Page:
I’m a wife and a mother, a student and a researcher. I study Tibetan culture, specifically women and children. One of my main questions is how Tibetan mothers reproduce their culture and pass it on to their children, and guess what? Food is almost always the number one way!
I was born in southern Ohio and moved around the Midwest most of my life. When I was three years old our family home burned down. We moved into a farm house with no running water. It was my job to pick Morel Mushrooms (when in season) in our back woods. Throughout my childhood I considered Morel Mushrooms “poor people food” (not very PC but that’s what we called it). Imagine my surprise when years later I picked up Morel Mushrooms for $16.00/lb! We were living the high life and didn’t even know it!
I am Obsessed With What I Eat
When I became pregnant I became obsessed! Not with picking out cute cloths or baby bedding, but what I was putting in my body. I stopped eating meat, I started taking vitamins, and all of a sudden – I felt amazing! I wish I would have started caring about my body years ago, but hey, it is never too late!
I’m giving my son a better start than I ever had—I specifically remember my mother making me a hamburger in a greasy iron skillet and then dipping the white bread in the grease before she gave it to me.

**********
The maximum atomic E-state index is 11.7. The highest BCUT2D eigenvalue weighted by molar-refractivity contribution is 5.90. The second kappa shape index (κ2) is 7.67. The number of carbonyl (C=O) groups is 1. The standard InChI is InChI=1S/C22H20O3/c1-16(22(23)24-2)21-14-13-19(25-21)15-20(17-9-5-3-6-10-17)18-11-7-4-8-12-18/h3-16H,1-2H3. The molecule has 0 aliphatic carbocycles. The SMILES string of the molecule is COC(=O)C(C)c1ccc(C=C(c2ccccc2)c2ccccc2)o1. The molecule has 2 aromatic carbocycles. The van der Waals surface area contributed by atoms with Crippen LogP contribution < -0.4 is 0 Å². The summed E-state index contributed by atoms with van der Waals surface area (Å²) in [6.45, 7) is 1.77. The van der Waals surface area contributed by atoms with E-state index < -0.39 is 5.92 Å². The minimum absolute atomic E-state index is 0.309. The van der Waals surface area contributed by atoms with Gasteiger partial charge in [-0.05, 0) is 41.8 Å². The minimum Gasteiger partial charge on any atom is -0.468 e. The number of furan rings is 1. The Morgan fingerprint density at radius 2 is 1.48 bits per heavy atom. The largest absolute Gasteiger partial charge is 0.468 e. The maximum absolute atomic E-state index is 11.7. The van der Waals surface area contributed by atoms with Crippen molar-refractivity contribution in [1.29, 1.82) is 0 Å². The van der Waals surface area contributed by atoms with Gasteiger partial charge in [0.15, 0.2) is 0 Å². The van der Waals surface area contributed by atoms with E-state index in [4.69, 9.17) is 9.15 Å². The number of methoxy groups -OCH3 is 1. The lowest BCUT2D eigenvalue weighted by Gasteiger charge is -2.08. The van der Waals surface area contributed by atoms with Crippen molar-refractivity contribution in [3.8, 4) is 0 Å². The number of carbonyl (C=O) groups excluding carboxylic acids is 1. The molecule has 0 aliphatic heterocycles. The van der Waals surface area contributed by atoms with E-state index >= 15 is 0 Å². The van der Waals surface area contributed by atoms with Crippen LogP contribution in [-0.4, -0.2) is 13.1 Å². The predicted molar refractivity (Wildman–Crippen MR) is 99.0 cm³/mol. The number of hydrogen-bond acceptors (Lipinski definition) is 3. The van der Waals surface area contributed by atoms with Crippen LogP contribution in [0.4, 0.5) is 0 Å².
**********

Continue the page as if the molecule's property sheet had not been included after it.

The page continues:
My son has never had cow milk and never eats meat (well there were a few occasions at the Tibetan Cultural Center when the monks gave it to him!). Skeptics might debate that he is missing something in his diet. Medically, he is tall for his age and the perfect weight, his iron levels are also great. I sprinkle his diet with foods from around the world—momos, tagines, couscous, garlic, plantain, qunioa, etc. And he loves it all!
Food And Culture
Food is important to every culture, every single person must eat to survive—this is something we all share. But our food also ties us to one another, sets us apart and makes us who we are.
Why do some people claim to not feel full until they eat rice while other people need meat at every meal? Since I’m interested in exploring culture through food, questions like these are fascinating to me.
What we consume, how we acquire it, who prepares it, who’s at the table, and who eats first is a form of communication that is rich with meaning. Beyond merely nourishing (and sometimes destroying) the body, what we eat and with whom we eat can inspire and strengthen the relationships between individuals, communities, and yes, even nations.
Welcome to the cultural table!